15 Ways to Make Your Home More Energy EfficientFeb 28, 2013
By Staff Writer State Farm™ Employee
According to EnergyStar.gov – a partnership of the U.S. Environmental Protection Agency and the U.S. Department of Energy – the typical household spends $2,100 each year to heat, cool, and illuminate their homes. But reducing energy bills doesn't have to be difficult or expensive.
Up to half of the energy used in your home goes to heating and cooling. By making some smart changes in your energy usage, you can have a big impact on your utility bills.
- Skip pre-rinsing dishes. It's good to scrape food off before putting dishes in the dishwasher, but there's no need to rinse them. You'll save up to 6,500 gallons of water per year.
- Replace furnace air filters often. A dirty air filter can make your furnace work harder and use more energy. Replace the filter every two to three months.
- Replace incandescent bulbs with compact fluorescent lamps (CFLs) or light-emitting diodes (LEDs). CFLs can last 10 times longer than incandescent bulbs and use 75% less energy. LED bulbs are mercury-free and may last three to five times as long as CFLs.
- Insulate water heaters and pipes. Covering your water heater with an insulated water heater blanket can help retain heat, so the unit uses less energy to heat hot water. Foam or rubber pipe insulation keeps cold pipes from sweating in the summer and reduces heat loss from hot-water flow in the winter.
- Seal doors and windows. Install door sweeps at the bottom of your front and back doors to keep heat from escaping. Remove old window caulk and apply a fresh seal to retain heat in your home.
- Clean air ducts. Keep your air ducts clean to improve air flow and reduce stress on your furnace and central air conditioner.
- Upgrade your thermostat. A programmable thermostat can save you over $100 a year on your energy bill.
- Install low-flow toilets and showerheads. Toilets consume up to 40% of a home's average water use. Using low-flow toilets can save more than 9,000 gallons of water a year. A low-flow showerhead only uses 1.5 gallons per minute while most conventional showerheads use 5 gallons per minute.
- Install ceiling fans. For summer use, ceiling fans can cool a room more efficiently than an air conditioner. For winter use, most ceiling fans have a reverse switch so that their blades force heated air down from the ceiling.
- Hire a professional energy auditor. Using a blower door or infrared photography, a trained auditor can assess where your home is leaking energy. Some utilities even offer free audits.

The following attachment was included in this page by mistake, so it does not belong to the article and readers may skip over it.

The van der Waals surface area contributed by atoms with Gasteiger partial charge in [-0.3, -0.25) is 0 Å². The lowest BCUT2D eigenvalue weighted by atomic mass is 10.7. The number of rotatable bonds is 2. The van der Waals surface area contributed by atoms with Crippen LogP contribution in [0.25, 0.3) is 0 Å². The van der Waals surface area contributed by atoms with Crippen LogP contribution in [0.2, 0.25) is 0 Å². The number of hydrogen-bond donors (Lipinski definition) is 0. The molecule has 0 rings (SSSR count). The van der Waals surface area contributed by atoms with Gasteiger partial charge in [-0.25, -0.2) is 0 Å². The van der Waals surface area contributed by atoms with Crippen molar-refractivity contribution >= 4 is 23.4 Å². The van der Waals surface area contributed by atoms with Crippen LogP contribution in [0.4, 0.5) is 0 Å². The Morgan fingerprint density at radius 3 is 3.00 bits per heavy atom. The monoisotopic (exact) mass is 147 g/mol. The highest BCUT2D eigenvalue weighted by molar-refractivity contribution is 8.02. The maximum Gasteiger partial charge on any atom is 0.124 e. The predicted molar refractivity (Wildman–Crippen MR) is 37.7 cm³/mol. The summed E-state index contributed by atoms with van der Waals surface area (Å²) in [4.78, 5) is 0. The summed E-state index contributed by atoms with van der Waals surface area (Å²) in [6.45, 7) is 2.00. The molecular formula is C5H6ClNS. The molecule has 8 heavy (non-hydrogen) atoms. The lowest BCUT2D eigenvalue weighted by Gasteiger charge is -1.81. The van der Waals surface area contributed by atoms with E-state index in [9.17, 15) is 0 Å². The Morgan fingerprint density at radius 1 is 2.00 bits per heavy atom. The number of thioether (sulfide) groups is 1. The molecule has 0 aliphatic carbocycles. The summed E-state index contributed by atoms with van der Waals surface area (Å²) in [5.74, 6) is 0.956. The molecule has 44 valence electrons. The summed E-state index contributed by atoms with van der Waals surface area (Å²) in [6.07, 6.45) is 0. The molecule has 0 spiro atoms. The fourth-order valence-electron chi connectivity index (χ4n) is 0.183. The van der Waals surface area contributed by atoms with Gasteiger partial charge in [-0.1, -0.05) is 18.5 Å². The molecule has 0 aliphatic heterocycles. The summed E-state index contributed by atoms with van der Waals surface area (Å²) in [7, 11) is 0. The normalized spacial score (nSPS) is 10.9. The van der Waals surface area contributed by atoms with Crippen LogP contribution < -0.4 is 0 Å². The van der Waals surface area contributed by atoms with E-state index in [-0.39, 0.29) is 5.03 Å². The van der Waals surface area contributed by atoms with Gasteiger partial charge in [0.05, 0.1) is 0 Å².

- Plant deciduous shade trees near the house. Leafy trees on the west and southwest sides of a house can keep your home cooler in the summer.
- Replace leaky windows. Replace single-glazed windows with low thermal emissivity (Low-E) windows to reduce heat transfer and keep your home cooler in the summer and warmer in the winter.
- Insulate walls and attic. Heat escapes through the walls and attic of homes. Blown-in foam insulation can be a very cost-effective way to seal walls, with minimal structural intrusion. Replacing old attic insulation with fresh fiberglass cover can reduce your heating bills.
- Purchase ENERGY STAR appliances. Refrigerators, televisions, stoves, washers, dryers, dishwashers, and air conditioners with this designation can save you a significant amount each month in energy bills. Start by replacing your oldest, least-efficient appliances first, before they have a major problem.
- Install solar panels. Solar panels, which can be used to heat hot water or generate electricity, can save money on your energy bills over the long run, lower your fossil fuel usage, and may qualify for tax incentives.
The information in this article was obtained from various sources. While we believe it to be reliable and accurate, we do not warrant the accuracy or reliability of the information. These suggestions are not a complete list of every loss control measure. The information is not intended to replace manuals or instructions provided by the manufacturer or the advice of a qualified professional. Nor is it intended to effect coverage under any policy. State Farm makes no guarantee of the results from use of this information. We assume no liability in connection with the information nor the suggestions made.
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